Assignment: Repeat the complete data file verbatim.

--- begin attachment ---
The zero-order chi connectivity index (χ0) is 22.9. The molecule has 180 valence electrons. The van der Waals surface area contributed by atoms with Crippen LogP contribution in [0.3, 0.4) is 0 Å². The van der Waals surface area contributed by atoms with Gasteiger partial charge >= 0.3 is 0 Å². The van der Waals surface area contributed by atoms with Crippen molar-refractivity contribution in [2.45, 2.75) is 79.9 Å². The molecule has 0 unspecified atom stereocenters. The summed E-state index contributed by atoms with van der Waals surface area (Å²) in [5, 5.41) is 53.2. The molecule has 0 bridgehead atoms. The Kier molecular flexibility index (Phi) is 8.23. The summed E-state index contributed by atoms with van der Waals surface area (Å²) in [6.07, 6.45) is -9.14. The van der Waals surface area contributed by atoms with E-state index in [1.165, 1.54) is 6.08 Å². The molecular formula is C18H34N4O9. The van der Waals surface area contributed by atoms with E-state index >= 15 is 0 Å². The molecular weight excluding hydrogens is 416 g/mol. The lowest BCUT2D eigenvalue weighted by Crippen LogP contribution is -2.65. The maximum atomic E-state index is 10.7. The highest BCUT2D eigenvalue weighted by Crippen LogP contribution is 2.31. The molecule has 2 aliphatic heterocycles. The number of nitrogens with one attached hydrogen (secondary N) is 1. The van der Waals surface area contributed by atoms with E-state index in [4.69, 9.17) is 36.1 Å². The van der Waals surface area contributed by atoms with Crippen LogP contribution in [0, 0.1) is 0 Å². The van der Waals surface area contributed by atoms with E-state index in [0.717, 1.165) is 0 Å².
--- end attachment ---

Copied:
The zero-order chi connectivity index (χ0) is 22.9. The molecule has 180 valence electrons. The van der Waals surface area contributed by atoms with Crippen LogP contribution in [0.3, 0.4) is 0 Å². The van der Waals surface area contributed by atoms with Gasteiger partial charge >= 0.3 is 0 Å². The van der Waals surface area contributed by atoms with Crippen molar-refractivity contribution in [2.45, 2.75) is 79.9 Å². The molecule has 0 unspecified atom stereocenters. The summed E-state index contributed by atoms with van der Waals surface area (Å²) in [5, 5.41) is 53.2. The molecule has 0 bridgehead atoms. The Kier molecular flexibility index (Phi) is 8.23. The summed E-state index contributed by atoms with van der Waals surface area (Å²) in [6.07, 6.45) is -9.14. The van der Waals surface area contributed by atoms with E-state index in [1.165, 1.54) is 6.08 Å². The molecular formula is C18H34N4O9. The van der Waals surface area contributed by atoms with E-state index >= 15 is 0 Å². The molecular weight excluding hydrogens is 416 g/mol. The lowest BCUT2D eigenvalue weighted by Crippen LogP contribution is -2.65. The maximum atomic E-state index is 10.7. The highest BCUT2D eigenvalue weighted by Crippen LogP contribution is 2.31. The molecule has 2 aliphatic heterocycles. The number of nitrogens with one attached hydrogen (secondary N) is 1. The van der Waals surface area contributed by atoms with E-state index in [4.69, 9.17) is 36.1 Å². The van der Waals surface area contributed by atoms with Crippen LogP contribution in [0, 0.1) is 0 Å². The van der Waals surface area contributed by atoms with E-state index in [0.717, 1.165) is 0 Å².